NASA & Columbia University Researchers Tie Specific Weather Events to Human-induced Climate Change
Whether one believes global warming is occurring or not, or, whether one believes that human activity is causing or contributing to it, insurers need to be aware that researchers from NASA and Columbia University have, for the first time, attributed the occurrence of specific weather events to global warming.
Their study examined weather patterns from two 30-year periods: from 1951–1980 and 1981–2010. According to the TIME article, if extreme weather events were "normally distributed and similar to the climactic record, [there] should have been just a 0.1-to-0.2 percent frequency of an extreme heat event (That’s about exactly as often as a perfect bell curve predicts they would occur.) [One of the authors] dubs this difference a ‘three-sigma anomaly,’ for the Greek-letter symbol for standard deviation. And in the world of statistics, these anomalies represent a stunning 10-fold increase in extreme weather events."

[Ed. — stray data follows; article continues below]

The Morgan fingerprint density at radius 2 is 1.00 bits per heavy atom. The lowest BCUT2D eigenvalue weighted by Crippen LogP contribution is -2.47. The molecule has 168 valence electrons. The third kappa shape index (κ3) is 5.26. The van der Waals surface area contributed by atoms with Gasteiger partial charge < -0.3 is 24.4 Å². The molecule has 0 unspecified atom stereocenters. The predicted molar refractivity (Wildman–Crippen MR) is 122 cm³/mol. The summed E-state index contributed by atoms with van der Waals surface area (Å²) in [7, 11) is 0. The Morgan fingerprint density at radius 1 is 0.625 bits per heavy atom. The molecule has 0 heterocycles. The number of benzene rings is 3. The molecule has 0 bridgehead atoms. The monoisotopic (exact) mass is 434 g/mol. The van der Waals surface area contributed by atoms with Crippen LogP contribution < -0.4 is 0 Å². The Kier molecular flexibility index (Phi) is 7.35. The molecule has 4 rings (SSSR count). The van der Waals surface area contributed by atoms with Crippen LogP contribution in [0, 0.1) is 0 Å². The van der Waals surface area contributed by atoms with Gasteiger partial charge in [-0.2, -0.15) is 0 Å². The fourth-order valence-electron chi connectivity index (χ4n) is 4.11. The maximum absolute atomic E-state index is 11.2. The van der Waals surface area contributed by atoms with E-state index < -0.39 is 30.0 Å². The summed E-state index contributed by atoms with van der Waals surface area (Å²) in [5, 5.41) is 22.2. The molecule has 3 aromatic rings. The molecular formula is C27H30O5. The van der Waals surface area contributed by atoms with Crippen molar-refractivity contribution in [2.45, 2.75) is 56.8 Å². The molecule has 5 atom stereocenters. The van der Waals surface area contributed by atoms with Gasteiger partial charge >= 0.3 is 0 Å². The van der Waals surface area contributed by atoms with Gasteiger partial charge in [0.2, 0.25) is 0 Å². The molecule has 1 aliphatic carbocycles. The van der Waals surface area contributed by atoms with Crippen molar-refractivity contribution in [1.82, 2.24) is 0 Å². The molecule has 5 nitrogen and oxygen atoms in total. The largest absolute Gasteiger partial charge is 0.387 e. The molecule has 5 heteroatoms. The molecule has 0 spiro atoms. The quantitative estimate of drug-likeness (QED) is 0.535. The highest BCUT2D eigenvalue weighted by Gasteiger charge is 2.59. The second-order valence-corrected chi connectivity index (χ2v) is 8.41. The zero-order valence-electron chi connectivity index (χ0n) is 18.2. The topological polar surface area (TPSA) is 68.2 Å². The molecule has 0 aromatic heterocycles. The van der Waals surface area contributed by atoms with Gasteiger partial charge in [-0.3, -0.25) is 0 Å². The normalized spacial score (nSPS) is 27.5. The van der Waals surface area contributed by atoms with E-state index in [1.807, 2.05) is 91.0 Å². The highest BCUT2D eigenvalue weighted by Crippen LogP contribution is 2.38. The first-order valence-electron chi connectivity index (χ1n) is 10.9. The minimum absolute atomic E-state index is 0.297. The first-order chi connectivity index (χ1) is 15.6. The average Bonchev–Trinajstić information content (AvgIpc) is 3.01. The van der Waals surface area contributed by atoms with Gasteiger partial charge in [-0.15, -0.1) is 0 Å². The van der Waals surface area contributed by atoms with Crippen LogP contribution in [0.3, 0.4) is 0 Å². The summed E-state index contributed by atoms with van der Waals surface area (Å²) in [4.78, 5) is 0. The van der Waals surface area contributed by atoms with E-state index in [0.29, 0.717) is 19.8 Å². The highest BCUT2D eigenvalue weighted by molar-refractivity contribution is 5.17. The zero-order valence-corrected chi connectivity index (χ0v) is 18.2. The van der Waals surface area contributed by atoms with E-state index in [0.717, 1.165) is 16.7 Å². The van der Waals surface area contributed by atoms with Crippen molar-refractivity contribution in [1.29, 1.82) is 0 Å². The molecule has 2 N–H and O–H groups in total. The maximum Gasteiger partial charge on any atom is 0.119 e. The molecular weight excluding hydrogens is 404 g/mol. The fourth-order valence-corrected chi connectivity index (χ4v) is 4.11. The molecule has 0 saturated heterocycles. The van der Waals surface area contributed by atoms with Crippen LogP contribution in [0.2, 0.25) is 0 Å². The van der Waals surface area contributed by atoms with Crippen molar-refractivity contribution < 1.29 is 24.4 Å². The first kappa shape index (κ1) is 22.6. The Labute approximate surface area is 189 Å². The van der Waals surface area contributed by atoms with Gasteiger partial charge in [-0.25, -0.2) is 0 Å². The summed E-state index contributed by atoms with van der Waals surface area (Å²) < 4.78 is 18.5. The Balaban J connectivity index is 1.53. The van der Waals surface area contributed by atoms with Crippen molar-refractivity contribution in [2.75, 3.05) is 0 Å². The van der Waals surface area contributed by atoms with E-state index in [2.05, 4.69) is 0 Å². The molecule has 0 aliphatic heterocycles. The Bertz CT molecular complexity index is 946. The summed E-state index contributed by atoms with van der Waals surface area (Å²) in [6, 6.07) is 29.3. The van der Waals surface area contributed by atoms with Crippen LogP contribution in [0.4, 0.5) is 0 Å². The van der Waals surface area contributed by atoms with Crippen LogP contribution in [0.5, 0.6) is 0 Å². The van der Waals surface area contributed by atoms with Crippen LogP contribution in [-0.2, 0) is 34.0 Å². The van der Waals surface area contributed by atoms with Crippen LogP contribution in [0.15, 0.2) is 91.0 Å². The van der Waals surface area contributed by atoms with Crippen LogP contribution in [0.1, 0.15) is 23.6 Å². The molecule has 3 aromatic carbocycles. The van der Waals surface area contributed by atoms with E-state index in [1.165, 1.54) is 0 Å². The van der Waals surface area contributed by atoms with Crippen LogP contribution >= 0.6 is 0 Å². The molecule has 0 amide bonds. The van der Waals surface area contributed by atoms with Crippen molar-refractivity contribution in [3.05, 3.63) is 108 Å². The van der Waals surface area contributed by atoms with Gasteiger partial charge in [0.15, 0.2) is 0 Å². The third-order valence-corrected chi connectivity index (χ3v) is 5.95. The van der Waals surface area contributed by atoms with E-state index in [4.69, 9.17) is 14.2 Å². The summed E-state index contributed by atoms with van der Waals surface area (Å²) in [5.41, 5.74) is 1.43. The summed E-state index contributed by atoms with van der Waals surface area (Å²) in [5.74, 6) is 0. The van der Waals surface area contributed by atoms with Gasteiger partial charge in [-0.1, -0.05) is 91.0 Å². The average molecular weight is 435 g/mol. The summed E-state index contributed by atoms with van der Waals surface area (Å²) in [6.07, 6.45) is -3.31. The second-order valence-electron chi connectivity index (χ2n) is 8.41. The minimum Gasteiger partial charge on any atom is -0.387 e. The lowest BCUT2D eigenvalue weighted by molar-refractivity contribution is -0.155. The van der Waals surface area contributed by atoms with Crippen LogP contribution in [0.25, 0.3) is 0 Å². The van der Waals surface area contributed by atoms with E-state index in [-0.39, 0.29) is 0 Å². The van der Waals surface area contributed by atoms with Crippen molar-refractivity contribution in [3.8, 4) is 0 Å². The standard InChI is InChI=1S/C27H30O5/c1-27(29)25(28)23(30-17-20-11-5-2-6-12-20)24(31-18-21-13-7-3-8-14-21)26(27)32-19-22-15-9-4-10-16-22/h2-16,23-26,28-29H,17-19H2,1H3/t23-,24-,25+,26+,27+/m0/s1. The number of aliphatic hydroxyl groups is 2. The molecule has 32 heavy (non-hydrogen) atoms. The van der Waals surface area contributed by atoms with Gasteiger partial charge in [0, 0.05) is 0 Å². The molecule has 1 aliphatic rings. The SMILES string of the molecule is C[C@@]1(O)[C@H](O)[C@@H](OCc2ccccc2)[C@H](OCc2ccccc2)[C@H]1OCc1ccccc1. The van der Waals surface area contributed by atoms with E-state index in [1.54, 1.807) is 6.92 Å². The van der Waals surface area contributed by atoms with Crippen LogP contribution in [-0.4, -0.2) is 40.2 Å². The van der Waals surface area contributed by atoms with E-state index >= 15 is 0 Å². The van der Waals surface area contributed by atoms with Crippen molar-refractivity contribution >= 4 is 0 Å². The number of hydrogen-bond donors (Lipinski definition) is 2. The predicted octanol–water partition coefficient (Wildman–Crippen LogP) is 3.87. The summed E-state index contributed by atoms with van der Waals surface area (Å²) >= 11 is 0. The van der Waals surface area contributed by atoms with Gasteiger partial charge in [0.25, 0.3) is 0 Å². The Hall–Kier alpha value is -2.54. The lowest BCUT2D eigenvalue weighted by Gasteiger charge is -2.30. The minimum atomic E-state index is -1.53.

Given the significance of this peer-reviewed research, and the statistical analysis being advanced by the authors, we can expect there will be a flurry of activity on this topic in the coming months. The question for insurers is: If this new study proves to be accurate, are there potential implications that need to be addressed as respects enterprise risk management and/or underwriting strategy? The Property/Casualty industry has already seen the first few global warming lawsuits. To date, courts have not been willing to 1) find certain industries liable for damages arising from allegedly more extreme weather events, nor 2) deem that emissions of greenhouse gases are an occurrence under liability policies. But this litigation is still in its infancy. If a causal link is established, how will it manifest in terms of new legal theories for adverse climate-related occurrences? Will these insights advance our ability to predict future "severe" weather patterns and better enable the industry and government to do a better job of managing, underwriting and pricing this global risk?
You can read the entire piece via this link to the TIME magazine article: http://ecocentric.blogs.time.com/2012/05/10/global-warming-an-exclusive-look-at-james-hansens-scary-new-math/